What makes someone a top-of-the-rotation starter? Well, there are a number of factors. Of course, a pitcher's "stuff" is key—how fast his fastball is, how hard his slider is, etc.
Experience is always a component of a front-line starter as well. But the X-factor might be one's tenacity and intimidation on the mound. These traits and much more have made Johan Santana into an ace pitcher ever since 2003.
Santana, originally signed by the Houston Astros as an amateur free agent in 1995, wound up in the Minnesota Twins' organization in 1999. As a 21-year-old, he debuted with the Twins a year later in what would be the start of a brilliant career.
The left-hander became a full-time member of the Twins' starting five in 2002, making 14 of his 16 appearances as a starter that year. Just two seasons later, he won his first Cy Young Award, leading the league with a 2.61 ERA and 265 strikeouts. He won his second award in 2006, as Santana and his wicked change-up were baffling hitters all over the American League.
Prior to the 2008 season, with his contract ready to expire at the end of the year, the Twins sent Santana to the New York Mets in exchange for a prospect package, including Carlos Gomez and Philip Humber—the Mets also inked Santana to a hefty six-year, $137.5 million contract extension.
And while Santana had a brilliant '08 campaign (league-leading and career-best 2.53 ERA), his stats and his durability have been diminishing every year since the trade.
He missed the entire 2011 season, recovering from left shoulder surgery. Originally, the team expected him to be ready by Opening Day 2011, but setback after setback caused him to not only miss Opening Day but the whole season.
He came back strong, however, in 2012, and etched himself into Mets' lore by tossing the first no-hitter in the history of the franchise. But the 134-pitch performance may have taken its toll.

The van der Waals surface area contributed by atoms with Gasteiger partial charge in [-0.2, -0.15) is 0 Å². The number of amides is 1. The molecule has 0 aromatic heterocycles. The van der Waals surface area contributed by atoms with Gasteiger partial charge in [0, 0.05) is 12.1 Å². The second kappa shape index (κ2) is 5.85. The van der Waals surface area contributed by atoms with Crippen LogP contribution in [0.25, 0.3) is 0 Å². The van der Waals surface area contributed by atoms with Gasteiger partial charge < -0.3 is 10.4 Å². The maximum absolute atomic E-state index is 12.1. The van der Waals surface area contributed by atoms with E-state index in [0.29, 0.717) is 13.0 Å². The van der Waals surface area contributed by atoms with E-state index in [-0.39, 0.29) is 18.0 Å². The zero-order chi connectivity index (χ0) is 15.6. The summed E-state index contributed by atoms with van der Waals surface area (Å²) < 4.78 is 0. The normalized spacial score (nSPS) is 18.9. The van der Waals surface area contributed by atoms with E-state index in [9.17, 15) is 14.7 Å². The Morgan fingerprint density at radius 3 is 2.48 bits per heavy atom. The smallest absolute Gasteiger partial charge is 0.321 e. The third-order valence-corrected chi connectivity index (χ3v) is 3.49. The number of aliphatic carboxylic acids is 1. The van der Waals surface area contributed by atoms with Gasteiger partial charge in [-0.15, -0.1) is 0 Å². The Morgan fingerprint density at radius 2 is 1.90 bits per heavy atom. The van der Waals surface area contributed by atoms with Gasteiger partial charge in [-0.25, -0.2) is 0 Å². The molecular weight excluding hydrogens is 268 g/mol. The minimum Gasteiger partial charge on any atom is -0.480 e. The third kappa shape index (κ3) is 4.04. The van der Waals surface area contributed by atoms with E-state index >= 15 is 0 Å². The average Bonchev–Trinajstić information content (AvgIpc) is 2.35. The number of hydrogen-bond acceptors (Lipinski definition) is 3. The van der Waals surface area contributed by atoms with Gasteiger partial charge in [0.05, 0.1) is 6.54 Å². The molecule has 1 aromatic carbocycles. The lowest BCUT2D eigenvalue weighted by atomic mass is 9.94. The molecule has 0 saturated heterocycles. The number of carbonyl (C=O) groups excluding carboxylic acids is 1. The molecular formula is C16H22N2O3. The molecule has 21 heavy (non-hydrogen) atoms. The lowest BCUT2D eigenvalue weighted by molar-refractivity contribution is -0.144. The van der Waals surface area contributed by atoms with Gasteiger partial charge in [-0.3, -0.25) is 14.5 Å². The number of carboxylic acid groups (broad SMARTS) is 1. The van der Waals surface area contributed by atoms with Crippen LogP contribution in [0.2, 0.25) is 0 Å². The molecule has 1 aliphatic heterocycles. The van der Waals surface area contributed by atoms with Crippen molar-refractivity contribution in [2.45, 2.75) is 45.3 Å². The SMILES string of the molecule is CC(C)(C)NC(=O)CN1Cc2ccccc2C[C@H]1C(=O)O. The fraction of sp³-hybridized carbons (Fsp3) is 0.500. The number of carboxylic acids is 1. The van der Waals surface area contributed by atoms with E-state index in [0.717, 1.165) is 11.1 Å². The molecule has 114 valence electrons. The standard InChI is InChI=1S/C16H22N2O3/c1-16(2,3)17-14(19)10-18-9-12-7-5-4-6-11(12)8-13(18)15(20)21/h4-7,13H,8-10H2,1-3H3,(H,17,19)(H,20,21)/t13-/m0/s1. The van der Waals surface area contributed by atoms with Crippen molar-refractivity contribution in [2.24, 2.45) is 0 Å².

After that June 1 outing, Santana's effectiveness tailed off, and he was shut down in the middle of August for the remainder of the season. So, the question all Mets fans are likely asking themselves is, how much longer can Santana be relied upon to carry this rotation? The answer is not much.
Santana is heading into this season at age 34. When you think of pitchers who were still considered top-of-the-rotation starters heading into their mid-to-late 30's, guys like Greg Maddux, John Smoltz, Tom Glavine, Nolan Ryan and Roger Clemens come to mind.
The common thread with these men was their ability to either stay healthy, or rebound from an injury and return to form. So far, Santana has not shown these traits as a member of the Mets' club.
Injuries have no doubt taken their toll on the Mets' ace. The left-hander has finished every season he has been with the Mets, injured.
He had surgery to repair a torn meniscus in his left knee following the '08 season. In 2009, he was shut down in August and underwent a procedure to remove bone chips from his left elbow. Of course, he had the surgery to repair his torn left anterior capsule in 2010. And his season ended prematurely in 2012.
The 2013 season could very well be a make-or-break year for the southpaw. The Mets hold a $25 million option for 2014 with a $5.5 million buyout, and there has been the on-and-off rumor of the team (unsuccessfully) trying to deal its ace (Santana does hold a full no-trade clause).
Keep in mind, however, that Santana is a bulldog and a competitor. He has the mentality to persevere through these challenges and could string together another few quality seasons—something the Mets and their fans would be elated to see.
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